As 2013 drew to an end we battled with the lurgies, preparing for family festivities and took stock of the past year. It was uplifting to see all we had done, the fun we had in 2103.
I was slightly disappointed that we hadn’t done the Grand Adventure. Well, maybe this year!
2013 was really about getting back to our adventures taking it in baby steps. We ventured back into camping, testing 3 different styles of tents.
The three tents we have used over the last year were three very different offerings:
The Vango Eclipse 600
A 6 person airbeam tent we had the opportunity to trial during National camping and caravanning week. I was very much looking forward to trialling an airbeam tent. So much so that I volunteered to erect the tent on my own. It was EXHAUSTING!!! And took over half an hour. That is the time during which I had 3 children creating havoc on a campsite, because I was taking too long to set up the tent. And that’s not for the lack of trying.
However, what we did get for the effort (and what would be a £1000 price tag) was a HUGE tent. At one point we had 4 adults and 5 children staying in the tent and there was still space for 5 adult-sized chairs, a table and a kitchen set up. Size-wise it would serve a family very well on an extended holiday, giving ample space even in foul weather.
The sewn-in groundsheet was a lovely texture and really gave a luxurious feel. In my experience though, it’s size was one of the few positives it had going for it. It has niceties like organiser pockets , flexible sleeping compartments, hanging point for lanterns and electric cable management. I appreciated the privacy provided by the zip up curtains on the windows and the insect mesh on all doors would no doubt come in very handy to any mosquito or midge infested areas.
Otherwise I really didn’t like it: It was very cold at night and the moment the sun came out it was unbearably hot (outside temperature was a lovely 22C). I just couldn’t get the ventilation to function efficiently. The other gripe I had was the zips kept getting jammed, so much so that my 6 year old didn’t make it out in time to the loo because we couldn’t open the zip. 🙁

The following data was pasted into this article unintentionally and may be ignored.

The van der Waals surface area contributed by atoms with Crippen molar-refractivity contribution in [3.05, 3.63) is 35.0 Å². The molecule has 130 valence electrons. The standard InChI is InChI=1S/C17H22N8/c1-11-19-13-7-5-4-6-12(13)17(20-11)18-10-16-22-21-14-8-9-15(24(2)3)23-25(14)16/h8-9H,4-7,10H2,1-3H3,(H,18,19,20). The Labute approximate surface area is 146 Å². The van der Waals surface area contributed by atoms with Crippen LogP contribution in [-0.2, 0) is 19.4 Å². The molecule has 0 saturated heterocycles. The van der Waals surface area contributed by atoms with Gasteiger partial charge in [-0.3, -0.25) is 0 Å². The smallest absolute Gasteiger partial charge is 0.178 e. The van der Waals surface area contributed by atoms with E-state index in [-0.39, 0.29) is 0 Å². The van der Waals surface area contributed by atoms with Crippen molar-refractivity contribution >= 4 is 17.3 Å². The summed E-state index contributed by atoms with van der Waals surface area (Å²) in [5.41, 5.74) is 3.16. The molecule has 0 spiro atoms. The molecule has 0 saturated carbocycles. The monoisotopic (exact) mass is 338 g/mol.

And the worst nightmare: packing it away. It took 3 goes and event then we couldn’t zip up its nice roller bag. (I know it takes time to learn the nuances of each tent and one time use may not be a fair evaluation of a tent, but I honestly would not like to try this tent again. Besides if we were to get a tent this size we would either need a bigger car or a trailer.)
Coleman Galileo 5
Our next tent was a Coleman Galileo 5, a traditional tunnel style family. We’ve had a chance to test this in all sorts of weather over the summer and autumn and it has stood up to gails and prolonged rain well.
This is a perfectly decent tent: a good size for a family of 5 for a long weekend; though we would struggle over a longer period if the weather was not good. The sewn-in ground sheet is not nearly as nice as that of the Vango, but serves it’s purpose and keeps the tent dry. Like the Vango, this tent gets very hot in full sun, however it was better at keeping the heat in at night. The Galileo also misses the insect meshes from the front door- so you need to consider alternative measures of keeping the bugs out if you are going camping by a river, lake or in Scotland with midges.
The literature states a set up time of 15 minutes. The quickest we’ve managed so far (with 2 of us…and it really does need 2 people to set up) is 22 minutes ( on soft ground, no wind or rain).
My bug hate though on this tent: the front door opens up, in theory, to be a nice porch supported by poles. However these poles are not supplied with the tent! Why? Especially when it is shown in marketing materials with the front canvas propped up with poles.
Otherwise the tent represents good value for money and is one you can’t really go wrong with if you are starting out family camping. It won’t wow you with its plethora of features, but will get you camping, maybe even touring. 😉
Quechua 2 Second III
For an overnight camp my family lent us their pop up tents. This was a very different proposition: Dadonthebrink slept in one with Hugo and Anglelina, Max and I slept in another. No standing room, but other benefits to boost.
The Quechua 2 second III pop up tent I slept in was a great surprise: it really does just pop up and is ready to settle in into in 2 seconds; it has a separate flysheet and sleeping compartment, that all pops up and packs away as one. It’s well-ventilated and had no condensation, despite being next a lake and the night getting a bit chilly. With pop up tents the issues, generally, come when trying to put them away: we tried and tried with no luck and then we read and followed the instructions. The instructions were actually very simple. It took a whole 2 minutes to pop the tent back into its small bag with the instructions. Lesson learnt: read and follow instructions. 😀